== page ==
https://voxeu.org/system/files/epublication/The_Economics_of_the_Second_World_War_Seventy_Five_Years_On_.pdf Adam Tooze wrote that, in 1940, in ‘Belgium, the Netherlands and above all France [...] economic activity collapsed, never to recover’. Nonetheless, he estimated, occupied Europe paid 25% of Berlin’s war costs, which raises the question of how this was achieved (Tooze 2007: 28, 420). An even higher figure comes from Götz Aly (2005: 166ff, 326), who concluded that the occupied countries paid 70% of Hitler’s war. While Aly’s work is more aligned with left-wing journalism focusing on German war guilt than with scholarly literature, his point is correct that, whenever Germany conquered a country, Berlin immediately started to exploit its economy. Germany had to do this, being a middle-sized country at war with the world’s major powers. Already in 1939, when it attacked Poland, Germany was in desperate need of labour. The army claimed ever more men. Between 1939 and 1944, the German civil workforce decreased from 39 to 29 million (Herbert 1992: 165–180, Overy 1994: 50–51). To keep the war going, this loss had to be compensated at the expense of occupied Europe. Seizing stocks of labour, materials, and machinery was easy but destroyed the occupied economy. Everywhere in occupied Europe, one aspect of occupation policy was a ‘hunt for labour’ (Klemann and Kudryashev 2014: 128-154). Young men, and sometimes young women, were ordered to report to the railway station to be sent to Germany for work. Because many went into hiding, people of that age group were subsequently rounded up with increasing arbitrariness and violence from cinemas, football matches, and the streets. Meanwhile, production fell. The alternative was to seize a share of the occupied economy’s flow of output; this was less destructive but more difficult (Klemann 2008). Companies produced in return for payment, while Germany, a debtor country, paid only with IOUs of dubious value. Because the war began half a decade earlier than was expected by Hermann Göring, overseer of the Four-Year Plan, the methods of exploitation of conquered territorywere improvised. Army officers, Berlin potentates, party ideologists, and occupation authorities all made their own policies. Order was introduced only in 1942 when Albert Speer became minister of munitions. Speer was hated by Nazi Party insiders, who undermined his policies by gaining Hitler’s support for hunting labour (Klemann and Kudryashov 2012: 31-32). The economic outcomes for occupied Europe reflected this complex mix of factors.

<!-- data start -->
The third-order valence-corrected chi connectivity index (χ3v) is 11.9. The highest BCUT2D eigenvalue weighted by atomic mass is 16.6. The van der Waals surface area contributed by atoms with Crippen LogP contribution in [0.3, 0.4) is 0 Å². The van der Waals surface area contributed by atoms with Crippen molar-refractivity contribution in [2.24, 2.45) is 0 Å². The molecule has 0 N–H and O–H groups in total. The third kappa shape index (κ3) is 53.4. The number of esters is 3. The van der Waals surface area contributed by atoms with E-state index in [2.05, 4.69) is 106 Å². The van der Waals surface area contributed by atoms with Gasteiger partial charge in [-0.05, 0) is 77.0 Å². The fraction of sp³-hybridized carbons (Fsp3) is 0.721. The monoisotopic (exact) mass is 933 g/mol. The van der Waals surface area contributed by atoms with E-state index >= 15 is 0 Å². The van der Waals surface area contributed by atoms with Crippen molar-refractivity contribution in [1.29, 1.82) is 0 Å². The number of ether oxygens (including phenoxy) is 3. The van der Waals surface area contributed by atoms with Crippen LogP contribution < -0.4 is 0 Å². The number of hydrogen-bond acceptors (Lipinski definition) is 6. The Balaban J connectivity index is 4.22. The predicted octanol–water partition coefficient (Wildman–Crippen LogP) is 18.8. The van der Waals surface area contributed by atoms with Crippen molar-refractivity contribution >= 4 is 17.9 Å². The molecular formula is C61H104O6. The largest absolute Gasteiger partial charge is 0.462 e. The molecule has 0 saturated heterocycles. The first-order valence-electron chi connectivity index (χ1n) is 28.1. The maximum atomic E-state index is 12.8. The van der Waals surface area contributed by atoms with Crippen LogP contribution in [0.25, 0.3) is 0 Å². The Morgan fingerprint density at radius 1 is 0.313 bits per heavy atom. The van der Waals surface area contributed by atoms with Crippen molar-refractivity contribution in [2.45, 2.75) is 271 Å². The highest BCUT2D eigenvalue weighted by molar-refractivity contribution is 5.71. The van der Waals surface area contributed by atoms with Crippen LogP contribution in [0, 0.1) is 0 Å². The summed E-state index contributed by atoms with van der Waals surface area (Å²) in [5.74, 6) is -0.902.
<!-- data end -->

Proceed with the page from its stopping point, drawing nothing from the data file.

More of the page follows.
Dat in Duitsland directe belastingen niet door het Rijk, maar door de Länder werden geheven, dwong dat Rijk om de oorlog vanaf 1914 goeddeels te financieren door middel van leningen en geldschepping. Belastingverhoging vereiste een constitutionele omwenteling, wat middenin een oorlog haast ondoenlijk was. Daardoor kwam Berlijn al snel in de schulden terecht, niet in de laatste plaats bij de Rijksbank. Hierdoor nam ook de bankbiljettencirculatie toe. In Berlijn werd gehoopt dat het de vijand voor die schulden op kon laten draaien. Soortgelijke ideeën leefden in Parijs. Daar was de wijze waarop Frankrijk na de oorlog van 1870-71 uitgeknepen was nog niet vergeten. Bovendien was de oorlog goeddeels op Franse bodem uitgevochten. Vandaar dat George Clemenceau zich tijdens de vredesonderhandelingen zou laten ontvallen: Le Boche paiera! Nederland en Duitsland waren financieel al nauw verweven. Hier staat de vraag centraal wat voor gevolgen de wereldoorlog en de naoorlogse Duitse financiële chaos hadden voor die verwevenheid.